Senior Care Checklist

1. Communicate

Arrange a family meeting and talk about what the senior would like to happen if and when the time comes that they need additional care. Do they want to stay in their own home with a private Caregiver? Would they prefer to move from their home to an Assisted Living or Continuing Care Community? Do they want to move in with another family member? Healthy aging requires daily physical and mental activity and socialization – discuss how all of these will be incorporated.

2. Confirm Power of Attorney and Power of Attorney for Healthcare

Be sure the senior has designated someone for both of these duties and that the information is communicated and easy to access in an emergency.

3. Estate Plan/Living Will

Confirm this information has been created and that you know where to locate it.

4. Financial Planning

Money matters, very much, to seniors, whether they have a whole lot of it or just a little. Discuss any concerns they may have about their finances. Regardless of their net-worth, having a plan in place will make them feel secure. If they have limited financial resources, check with your local Department on Aging to make sure they are taking advantage of as many discount programs and community services as possible.

5. Insurance

Organize their insurance information. Find out if they have purchased additional policies to accompany their basic Medicare policy. Find out if they have purchased Long-term Care Insurance and if so, find out what their coverage includes and what documents will be necessary to file a claim.

6. Medications

Review their prescribed medications and discuss their system for taking them at regular daily times. Pill boxes are a great way to monitor consistency of taking medications if memory loss is suspected. If refills are a challenge, find a pharmacy which delivers.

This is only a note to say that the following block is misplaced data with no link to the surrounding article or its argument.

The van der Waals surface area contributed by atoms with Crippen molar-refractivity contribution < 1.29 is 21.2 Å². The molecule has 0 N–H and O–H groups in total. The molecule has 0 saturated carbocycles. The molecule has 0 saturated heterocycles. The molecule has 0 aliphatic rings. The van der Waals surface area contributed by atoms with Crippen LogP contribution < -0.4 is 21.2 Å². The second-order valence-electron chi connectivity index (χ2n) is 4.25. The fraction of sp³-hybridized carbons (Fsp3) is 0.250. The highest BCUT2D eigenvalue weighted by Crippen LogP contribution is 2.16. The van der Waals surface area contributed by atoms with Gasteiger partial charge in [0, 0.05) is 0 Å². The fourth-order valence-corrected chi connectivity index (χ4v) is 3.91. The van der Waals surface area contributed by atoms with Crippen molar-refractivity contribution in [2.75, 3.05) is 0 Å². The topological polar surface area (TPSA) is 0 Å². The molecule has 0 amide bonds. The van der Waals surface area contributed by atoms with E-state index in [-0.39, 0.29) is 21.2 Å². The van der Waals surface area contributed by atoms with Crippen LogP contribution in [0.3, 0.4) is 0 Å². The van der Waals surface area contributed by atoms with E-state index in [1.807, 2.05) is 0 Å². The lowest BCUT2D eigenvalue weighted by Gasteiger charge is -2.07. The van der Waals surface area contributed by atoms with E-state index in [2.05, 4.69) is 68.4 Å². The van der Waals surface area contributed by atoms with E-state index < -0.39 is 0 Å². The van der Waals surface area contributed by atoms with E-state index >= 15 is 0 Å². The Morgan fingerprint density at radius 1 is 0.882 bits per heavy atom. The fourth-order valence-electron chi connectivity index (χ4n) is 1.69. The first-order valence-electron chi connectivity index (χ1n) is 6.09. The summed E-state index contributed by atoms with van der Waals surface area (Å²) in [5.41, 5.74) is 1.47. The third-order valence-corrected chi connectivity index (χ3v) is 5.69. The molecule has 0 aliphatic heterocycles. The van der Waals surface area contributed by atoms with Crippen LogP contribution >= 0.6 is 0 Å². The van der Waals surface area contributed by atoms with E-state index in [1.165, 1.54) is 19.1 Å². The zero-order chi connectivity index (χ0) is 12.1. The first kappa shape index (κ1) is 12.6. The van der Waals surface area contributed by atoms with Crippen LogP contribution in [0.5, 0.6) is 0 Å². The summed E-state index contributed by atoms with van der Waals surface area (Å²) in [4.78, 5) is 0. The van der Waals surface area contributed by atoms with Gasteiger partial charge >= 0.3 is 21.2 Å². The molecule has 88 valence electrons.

7. Medical Doctors

Make sure the senior is going to a doctor who specializes in geriatric care for an annual check-up. It is important that all aspects of aging are monitored, including vision, hearing, and even mental conditions, such as depression. Remember that the progression of many conditions, such as memory loss and macular degeneration, can be greatly slowed if they are caught early. This is why it is beneficial to find a doctor who will take the time to do a complete evaluation.

8. You

If you are the primary Caregiver, make sure you are taking time to take care of yourself. Caregiving can be exhausting. Ask for help from friends and family members or hire a private Caregiver to allow yourself the opportunity to spend quality time with the care recipient. Find a support group or become involved in one of the associations for age related diseases, which offer both training and support (Those who have been diagnosed with Alzheimer’s Disease and Parkinson’s Disease might want to join one of the associations or foundations which are associated with both diseases to take advantage of the educational and support programs they offer).